■ Admission of the animal to register (blockchain) with the opening balance
■ Body temperature anomaly or behavioral changes
■ Ordered treatment
■ Start of the feeding cycle
■ Readiness to receive after obtaining adequate technological maturity
Data on the state of animal life parameters forming the Big Data collection are subject to a cryptographic procedure and stored in secured ledgers. Each block contains the end of the previous block (hash), thus enabling them to be combined into a string. All participants (stakeholders) included in a given blockchain have access to information collected in blocks. The advantage of using blockchain technology is the full sharing of information and knowledge among stakeholders of a given chain.
The information on the level of animal health collected in this way practically reflects their behavioral profile. It can be analyzed in the long term, i.e., during the full period of raising the animal, starting from birth and ending with the animal achieving technological maturity. In Polish conditions, this breeding period ranges from 18 to even 24 months, depending on the planned weight of the animal. The system dependencies presented in Figure 12.1 show that beneficiaries interested in information on the behavioral profile of animals may also be individual clients who can obtain it through the QR Code system. Hie analysis of the behavioral profile of animals in the short term also provides interesting results, that is, during the last 3 months of farming, which are very important in terms of shaping the level of food safety.
Conclusions, Limitations, and Further Research
In addition to many prospects and opportunities associated with the use of blockchain technology, there are also problems and barriers that may limit the wider use of this technology in agriculture and beef production in Poland (Ge, Brewster, Spek, Smeenk & Top, 2017).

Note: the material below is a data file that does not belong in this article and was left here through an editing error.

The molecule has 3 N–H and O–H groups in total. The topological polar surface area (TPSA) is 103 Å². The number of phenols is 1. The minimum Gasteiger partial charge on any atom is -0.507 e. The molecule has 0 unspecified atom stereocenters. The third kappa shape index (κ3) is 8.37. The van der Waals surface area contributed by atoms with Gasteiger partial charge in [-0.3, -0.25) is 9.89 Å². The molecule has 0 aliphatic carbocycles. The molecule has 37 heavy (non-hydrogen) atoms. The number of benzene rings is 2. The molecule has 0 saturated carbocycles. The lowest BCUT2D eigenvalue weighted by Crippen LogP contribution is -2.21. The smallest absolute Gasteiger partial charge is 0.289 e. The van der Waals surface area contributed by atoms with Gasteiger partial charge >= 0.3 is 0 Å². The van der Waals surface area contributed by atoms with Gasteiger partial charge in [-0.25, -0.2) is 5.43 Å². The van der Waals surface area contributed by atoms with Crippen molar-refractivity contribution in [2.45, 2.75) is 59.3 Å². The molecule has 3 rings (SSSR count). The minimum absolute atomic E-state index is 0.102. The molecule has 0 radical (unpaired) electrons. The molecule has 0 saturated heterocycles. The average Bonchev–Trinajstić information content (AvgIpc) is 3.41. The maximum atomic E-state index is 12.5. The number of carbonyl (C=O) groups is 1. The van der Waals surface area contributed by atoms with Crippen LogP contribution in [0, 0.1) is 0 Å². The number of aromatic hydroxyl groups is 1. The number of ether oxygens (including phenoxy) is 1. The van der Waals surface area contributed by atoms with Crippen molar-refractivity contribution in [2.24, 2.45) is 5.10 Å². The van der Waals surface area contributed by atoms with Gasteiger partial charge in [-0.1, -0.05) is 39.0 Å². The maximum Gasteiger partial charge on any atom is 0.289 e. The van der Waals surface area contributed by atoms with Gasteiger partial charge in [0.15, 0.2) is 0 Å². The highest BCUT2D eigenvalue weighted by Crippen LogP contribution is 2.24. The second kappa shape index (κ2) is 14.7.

Insufficient resources and funds necessary to undertake the required investments, i.e., among beef cattle farmers, may prove to be a barrier to the implementation of blockchain technology in food safety and quality management processes in the beef production chain. Some farmers may use their computer infrastructure with access to the Internet, which will reduce the level of required investment outlays. However, operating costs include the purchase of sensors that will be installed on animals, which will also be another expense.
In addition to economic and financial restrictions, also behavioral barriers on the part of individual participants in the beef production chain should be taken into account. First of all, the problem may be the lack of appropriate digital competences, especially among less educated beef producers and units that will have to learn the principles of blockchain technology. It should be expected that in the initial period of implementation of this unique technology at farm level, there may be a stage of adaptive changes (Kosior, 2018, p. 28). In terms of shaping the effectiveness of the entire group of agricultural beef producers, cooperation of all stakeholders is a significant problem (Jarka, 2016). The proper operation of the blockchain, which will allow to fully use its potential, requires the cooperation of all entities involved in the beef production chain.
In summary, the factors limiting the use of blockchain technology in beef production in Poland include:
■ Technical, technological, and organizational barriers
■ Economic and financial barriers
■ Barriers resulting from the skeptical attitude of farmers regarding the possibility of cooperation in the group of agricultural producers
Undoubtedly, the role of the group leader will be active organic work to eliminate the abovementioned barriers.
This paper presents the first step in the process of using blockchain technology in beef production in Poland. Further research should concern the effects of blockchain technology implementation on purpose-selected farms with beef production in Poland, based on meat breed animals. An important goal of this research will be to determine the factors affecting the economic calculation of the planned implementation of blockchain technology on farms. As previously indicated, relationships between individual stakeholders that should be based on mutual trust are of great importance in relation to the implementation of blockchain technology in farms with fattening cattle. The final effect of the actions taken in the producer group will depend on the ability to diagnose and solve problems that may affect them. Thereupon, the next stage of the research should be focused on conducting a diagnosis of relationships occurring in the group and indicating activities that can help to build them.